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We have a MySQL backup. Did some changes on our database and some data was lost. In the mean time new records were added.

We have to restore the mysql backup over our latest data. Some of the tables have auto increment columns which means that we will end up with the same primary key but different values in some tables. The majority of the tables are from a many-to-many or one-to-many relationships.

What is the best approach to resync the same schema between the backup and the current data?

  • In database_one we had a 24 hour window of lost data. That data was saved in the backup. The problem was that some incremental ids were rewritten. So we have to insert that 24 hour window of data (inserts and update) in database_one. On every record we have a created and updated datetime timestamp. – Robert Gabriel Aug 26 '15 at 6:53
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  1. Load your data in another database.
  2. Run LEFT JOINs one way, then the other way, to see what was deleted/new.
  3. Run a JOIN to see if the rows that exist in both are the same; fix if necessary.
  4. Run a multi-table DELETE to get rid of the the appropriate rows.
  5. Run INSERT...SELECT..LEFT JOIN to copy the missing rows in
  • I think that is a good approach. But I have the same primary_keys with different data which requires a "merge" without written over the data just the updates if any. – Robert Gabriel Aug 26 '15 at 6:56
  • Step 2 JOINs on the PK to see the data differences. UPDATE good JOIN delta USING (pk) SET good.x = delta.x, ...; – Rick James Aug 26 '15 at 18:00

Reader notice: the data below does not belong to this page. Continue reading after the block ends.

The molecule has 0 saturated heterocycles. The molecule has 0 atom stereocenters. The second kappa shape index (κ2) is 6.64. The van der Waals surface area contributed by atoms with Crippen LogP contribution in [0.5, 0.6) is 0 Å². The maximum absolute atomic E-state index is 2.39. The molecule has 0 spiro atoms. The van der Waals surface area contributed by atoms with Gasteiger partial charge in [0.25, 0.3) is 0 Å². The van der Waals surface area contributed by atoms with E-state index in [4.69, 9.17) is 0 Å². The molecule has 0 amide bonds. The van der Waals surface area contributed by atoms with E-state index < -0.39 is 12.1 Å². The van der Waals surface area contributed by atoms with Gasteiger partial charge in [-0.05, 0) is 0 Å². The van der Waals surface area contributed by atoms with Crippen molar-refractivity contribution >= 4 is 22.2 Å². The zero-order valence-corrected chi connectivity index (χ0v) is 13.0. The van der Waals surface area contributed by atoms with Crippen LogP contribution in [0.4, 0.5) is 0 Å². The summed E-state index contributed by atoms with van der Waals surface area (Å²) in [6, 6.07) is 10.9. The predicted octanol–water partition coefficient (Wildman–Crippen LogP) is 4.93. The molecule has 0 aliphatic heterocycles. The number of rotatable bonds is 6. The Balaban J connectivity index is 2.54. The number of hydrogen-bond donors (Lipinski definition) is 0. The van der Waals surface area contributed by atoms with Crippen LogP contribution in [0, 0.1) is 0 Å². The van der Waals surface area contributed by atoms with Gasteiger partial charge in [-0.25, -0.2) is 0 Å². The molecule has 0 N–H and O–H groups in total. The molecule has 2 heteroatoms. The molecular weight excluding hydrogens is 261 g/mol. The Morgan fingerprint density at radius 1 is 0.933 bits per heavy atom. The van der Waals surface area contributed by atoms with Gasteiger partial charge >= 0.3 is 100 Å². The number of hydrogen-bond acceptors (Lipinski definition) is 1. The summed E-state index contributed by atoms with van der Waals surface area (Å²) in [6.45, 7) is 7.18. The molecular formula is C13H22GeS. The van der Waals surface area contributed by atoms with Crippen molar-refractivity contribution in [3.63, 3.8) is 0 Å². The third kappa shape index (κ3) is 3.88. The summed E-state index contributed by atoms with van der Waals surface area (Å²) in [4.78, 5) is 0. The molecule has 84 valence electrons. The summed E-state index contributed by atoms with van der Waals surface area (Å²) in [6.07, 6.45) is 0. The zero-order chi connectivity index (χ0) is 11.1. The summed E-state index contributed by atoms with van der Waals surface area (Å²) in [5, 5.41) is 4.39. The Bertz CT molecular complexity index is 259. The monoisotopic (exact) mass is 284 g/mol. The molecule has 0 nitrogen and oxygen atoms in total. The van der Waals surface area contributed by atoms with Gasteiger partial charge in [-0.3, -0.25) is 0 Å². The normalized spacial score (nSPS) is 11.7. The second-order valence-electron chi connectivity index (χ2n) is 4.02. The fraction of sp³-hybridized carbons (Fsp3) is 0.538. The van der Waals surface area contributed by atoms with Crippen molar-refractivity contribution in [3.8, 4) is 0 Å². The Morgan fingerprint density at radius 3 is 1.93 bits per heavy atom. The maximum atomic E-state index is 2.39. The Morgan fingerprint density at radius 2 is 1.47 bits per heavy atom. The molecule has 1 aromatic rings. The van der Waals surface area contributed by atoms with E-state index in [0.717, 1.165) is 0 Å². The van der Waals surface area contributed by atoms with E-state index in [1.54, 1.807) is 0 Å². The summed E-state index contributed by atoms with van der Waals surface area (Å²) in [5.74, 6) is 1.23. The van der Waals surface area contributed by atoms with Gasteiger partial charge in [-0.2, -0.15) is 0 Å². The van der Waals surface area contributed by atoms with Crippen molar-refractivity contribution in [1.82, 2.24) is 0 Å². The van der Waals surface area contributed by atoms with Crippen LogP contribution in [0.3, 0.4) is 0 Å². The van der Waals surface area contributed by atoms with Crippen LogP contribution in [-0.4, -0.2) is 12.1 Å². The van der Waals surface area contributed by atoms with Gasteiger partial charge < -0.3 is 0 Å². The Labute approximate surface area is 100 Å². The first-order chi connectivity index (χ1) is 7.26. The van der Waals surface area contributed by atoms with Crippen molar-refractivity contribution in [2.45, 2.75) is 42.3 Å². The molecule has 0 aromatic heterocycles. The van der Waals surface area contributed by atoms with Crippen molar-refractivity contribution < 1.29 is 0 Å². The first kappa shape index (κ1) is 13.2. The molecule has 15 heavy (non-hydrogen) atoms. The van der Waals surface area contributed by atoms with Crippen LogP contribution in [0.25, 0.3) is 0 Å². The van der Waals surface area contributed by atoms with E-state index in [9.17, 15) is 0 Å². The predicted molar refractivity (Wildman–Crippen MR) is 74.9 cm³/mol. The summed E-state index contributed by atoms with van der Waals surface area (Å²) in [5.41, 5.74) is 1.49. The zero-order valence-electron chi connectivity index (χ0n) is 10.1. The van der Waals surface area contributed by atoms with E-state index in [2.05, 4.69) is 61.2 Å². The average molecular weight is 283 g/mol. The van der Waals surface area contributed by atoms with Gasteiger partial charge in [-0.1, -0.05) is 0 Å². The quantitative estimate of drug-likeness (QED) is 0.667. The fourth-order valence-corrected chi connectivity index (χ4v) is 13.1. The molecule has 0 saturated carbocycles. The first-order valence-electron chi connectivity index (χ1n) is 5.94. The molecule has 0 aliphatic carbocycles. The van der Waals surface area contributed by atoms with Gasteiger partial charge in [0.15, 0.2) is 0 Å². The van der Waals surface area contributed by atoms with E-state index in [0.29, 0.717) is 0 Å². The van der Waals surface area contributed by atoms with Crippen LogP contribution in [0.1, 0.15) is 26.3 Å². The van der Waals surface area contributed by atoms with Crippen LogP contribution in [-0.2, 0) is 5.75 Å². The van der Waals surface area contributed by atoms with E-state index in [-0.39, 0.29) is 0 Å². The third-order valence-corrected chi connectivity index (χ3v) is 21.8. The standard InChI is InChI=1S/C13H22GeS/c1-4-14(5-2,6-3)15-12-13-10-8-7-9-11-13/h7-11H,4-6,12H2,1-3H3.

• If your PK is AUTO_INCREMENT and you cannot use it to match up records, then ignore it. Instead use some UNIQUE key. – Rick James Aug 26 '15 at 18:01
  • Thanks Rick. Actually we compose a unique key from multiple columns. The created datetime column helped a lot. – Robert Gabriel Aug 27 '15 at 4:33
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I use SQLyog to have a backup of the database,which would help me to rewrite the data into the database by importing the backed-up data. And not only that i can also import the data by executing a sql script containing the table syntax and data.

  • The problem is that I don't want to rewrite over the newly added records. – Robert Gabriel Aug 25 '15 at 18:17
  • You can use the feature "Schema Synchronization Tool" to compare and sync the schema of the back-up and current schema. – Mathew Aug 26 '15 at 5:37
  • Is the tool only for Windows? I am using MacOS. Thanks! – Robert Gabriel Aug 26 '15 at 6:57
  • Yes.But you can install it on Mac either using Wine port or Virtualization Manager. – Mathew Aug 26 '15 at 7:09
  • I see. Thanks! Although I can not use it on my problem but for a one way synchronization looks interesting. – Robert Gabriel Aug 26 '15 at 13:23
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Before doing any changes and attempts, take complete backup of your databases.

If you have physical backup of your database:

  • Restore your database in a temporary instance.

  • Identify the point from binary logs where the changes were made and you want to ignore them. Extract DMLs after that point till latest to SQL file.

  • Run the SQL against the new mysql instance.

  • Once you're happy with the restored data, take mysqldump and restore to original database.

In case of logical backup you can extract single database from mysqldump and put it in a different database.

  • Extract DMLs for that database from binary logs (--database option of mysqlbinlog) for the required period.

  • Load SQL against new instance.

  • Once you're happy with the dataset newly created, dumpload it to original db.

  • I think the answer is good, it's my fault I didn't ask the question right. I updated with a comment. – Robert Gabriel Aug 26 '15 at 6:58

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